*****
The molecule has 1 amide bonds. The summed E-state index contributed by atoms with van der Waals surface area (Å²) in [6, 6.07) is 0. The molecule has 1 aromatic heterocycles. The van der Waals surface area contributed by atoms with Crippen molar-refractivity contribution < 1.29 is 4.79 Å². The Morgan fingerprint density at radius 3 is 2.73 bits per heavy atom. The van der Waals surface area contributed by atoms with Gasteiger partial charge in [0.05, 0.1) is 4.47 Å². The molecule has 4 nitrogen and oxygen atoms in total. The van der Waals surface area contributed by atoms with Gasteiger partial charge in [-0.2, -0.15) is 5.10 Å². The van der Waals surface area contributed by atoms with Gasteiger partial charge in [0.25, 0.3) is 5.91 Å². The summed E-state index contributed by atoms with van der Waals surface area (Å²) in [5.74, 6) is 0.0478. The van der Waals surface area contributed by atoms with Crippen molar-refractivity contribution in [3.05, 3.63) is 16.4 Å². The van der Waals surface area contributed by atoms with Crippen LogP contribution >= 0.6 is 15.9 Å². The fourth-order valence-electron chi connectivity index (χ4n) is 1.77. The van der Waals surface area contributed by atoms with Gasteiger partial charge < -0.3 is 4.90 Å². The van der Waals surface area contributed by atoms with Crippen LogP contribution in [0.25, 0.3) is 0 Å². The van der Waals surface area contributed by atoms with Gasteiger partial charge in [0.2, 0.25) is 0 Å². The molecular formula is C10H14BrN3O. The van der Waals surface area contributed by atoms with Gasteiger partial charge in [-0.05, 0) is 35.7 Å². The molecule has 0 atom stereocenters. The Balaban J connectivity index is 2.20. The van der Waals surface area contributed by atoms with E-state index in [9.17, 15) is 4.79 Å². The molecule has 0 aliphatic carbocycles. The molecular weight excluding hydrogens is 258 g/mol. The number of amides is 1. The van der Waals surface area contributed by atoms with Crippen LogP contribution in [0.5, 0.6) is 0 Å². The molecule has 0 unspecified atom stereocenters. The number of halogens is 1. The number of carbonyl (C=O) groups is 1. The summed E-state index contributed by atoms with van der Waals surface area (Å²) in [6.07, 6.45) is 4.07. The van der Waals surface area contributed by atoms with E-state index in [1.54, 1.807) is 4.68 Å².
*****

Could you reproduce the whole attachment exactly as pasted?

The molecule has 1 amide bonds. The summed E-state index contributed by atoms with van der Waals surface area (Å²) in [6, 6.07) is 0. The molecule has 1 aromatic heterocycles. The van der Waals surface area contributed by atoms with Crippen molar-refractivity contribution < 1.29 is 4.79 Å². The Morgan fingerprint density at radius 3 is 2.73 bits per heavy atom. The van der Waals surface area contributed by atoms with Gasteiger partial charge in [0.05, 0.1) is 4.47 Å². The molecule has 4 nitrogen and oxygen atoms in total. The van der Waals surface area contributed by atoms with Gasteiger partial charge in [-0.2, -0.15) is 5.10 Å². The van der Waals surface area contributed by atoms with Gasteiger partial charge in [0.25, 0.3) is 5.91 Å². The summed E-state index contributed by atoms with van der Waals surface area (Å²) in [5.74, 6) is 0.0478. The van der Waals surface area contributed by atoms with Crippen molar-refractivity contribution in [3.05, 3.63) is 16.4 Å². The van der Waals surface area contributed by atoms with Crippen LogP contribution >= 0.6 is 15.9 Å². The fourth-order valence-electron chi connectivity index (χ4n) is 1.77. The van der Waals surface area contributed by atoms with Gasteiger partial charge < -0.3 is 4.90 Å². The van der Waals surface area contributed by atoms with Crippen LogP contribution in [0.25, 0.3) is 0 Å². The van der Waals surface area contributed by atoms with Gasteiger partial charge in [0.2, 0.25) is 0 Å². The molecular formula is C10H14BrN3O. The van der Waals surface area contributed by atoms with Gasteiger partial charge in [-0.05, 0) is 35.7 Å². The molecule has 0 atom stereocenters. The Balaban J connectivity index is 2.20. The van der Waals surface area contributed by atoms with E-state index in [9.17, 15) is 4.79 Å². The molecule has 0 aliphatic carbocycles. The molecular weight excluding hydrogens is 258 g/mol. The number of amides is 1. The van der Waals surface area contributed by atoms with Crippen LogP contribution in [0.5, 0.6) is 0 Å². The molecule has 0 unspecified atom stereocenters. The number of halogens is 1. The number of carbonyl (C=O) groups is 1. The summed E-state index contributed by atoms with van der Waals surface area (Å²) in [6.07, 6.45) is 4.07. The van der Waals surface area contributed by atoms with E-state index in [1.54, 1.807) is 4.68 Å².